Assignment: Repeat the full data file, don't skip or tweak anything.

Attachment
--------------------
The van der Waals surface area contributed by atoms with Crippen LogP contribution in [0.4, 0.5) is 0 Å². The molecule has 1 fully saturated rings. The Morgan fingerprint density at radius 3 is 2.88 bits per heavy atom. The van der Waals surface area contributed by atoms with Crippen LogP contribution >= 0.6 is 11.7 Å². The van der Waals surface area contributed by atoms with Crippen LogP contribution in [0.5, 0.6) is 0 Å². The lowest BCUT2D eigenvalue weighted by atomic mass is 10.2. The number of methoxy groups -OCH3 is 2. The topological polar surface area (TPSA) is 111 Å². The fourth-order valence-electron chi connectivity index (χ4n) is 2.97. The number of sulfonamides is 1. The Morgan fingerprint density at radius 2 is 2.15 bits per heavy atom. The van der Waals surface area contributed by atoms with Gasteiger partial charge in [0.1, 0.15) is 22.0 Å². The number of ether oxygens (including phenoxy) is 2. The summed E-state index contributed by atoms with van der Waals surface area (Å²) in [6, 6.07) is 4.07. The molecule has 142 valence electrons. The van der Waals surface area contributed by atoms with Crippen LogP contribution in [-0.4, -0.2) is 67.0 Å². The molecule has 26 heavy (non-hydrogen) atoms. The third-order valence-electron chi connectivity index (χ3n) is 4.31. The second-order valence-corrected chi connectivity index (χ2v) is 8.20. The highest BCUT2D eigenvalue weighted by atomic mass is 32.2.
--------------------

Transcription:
The van der Waals surface area contributed by atoms with Crippen LogP contribution in [0.4, 0.5) is 0 Å². The molecule has 1 fully saturated rings. The Morgan fingerprint density at radius 3 is 2.88 bits per heavy atom. The van der Waals surface area contributed by atoms with Crippen LogP contribution >= 0.6 is 11.7 Å². The van der Waals surface area contributed by atoms with Crippen LogP contribution in [0.5, 0.6) is 0 Å². The lowest BCUT2D eigenvalue weighted by atomic mass is 10.2. The number of methoxy groups -OCH3 is 2. The topological polar surface area (TPSA) is 111 Å². The fourth-order valence-electron chi connectivity index (χ4n) is 2.97. The number of sulfonamides is 1. The Morgan fingerprint density at radius 2 is 2.15 bits per heavy atom. The van der Waals surface area contributed by atoms with Gasteiger partial charge in [0.1, 0.15) is 22.0 Å². The number of ether oxygens (including phenoxy) is 2. The summed E-state index contributed by atoms with van der Waals surface area (Å²) in [6, 6.07) is 4.07. The molecule has 142 valence electrons. The van der Waals surface area contributed by atoms with Crippen LogP contribution in [-0.4, -0.2) is 67.0 Å². The molecule has 26 heavy (non-hydrogen) atoms. The third-order valence-electron chi connectivity index (χ3n) is 4.31. The second-order valence-corrected chi connectivity index (χ2v) is 8.20. The highest BCUT2D eigenvalue weighted by atomic mass is 32.2.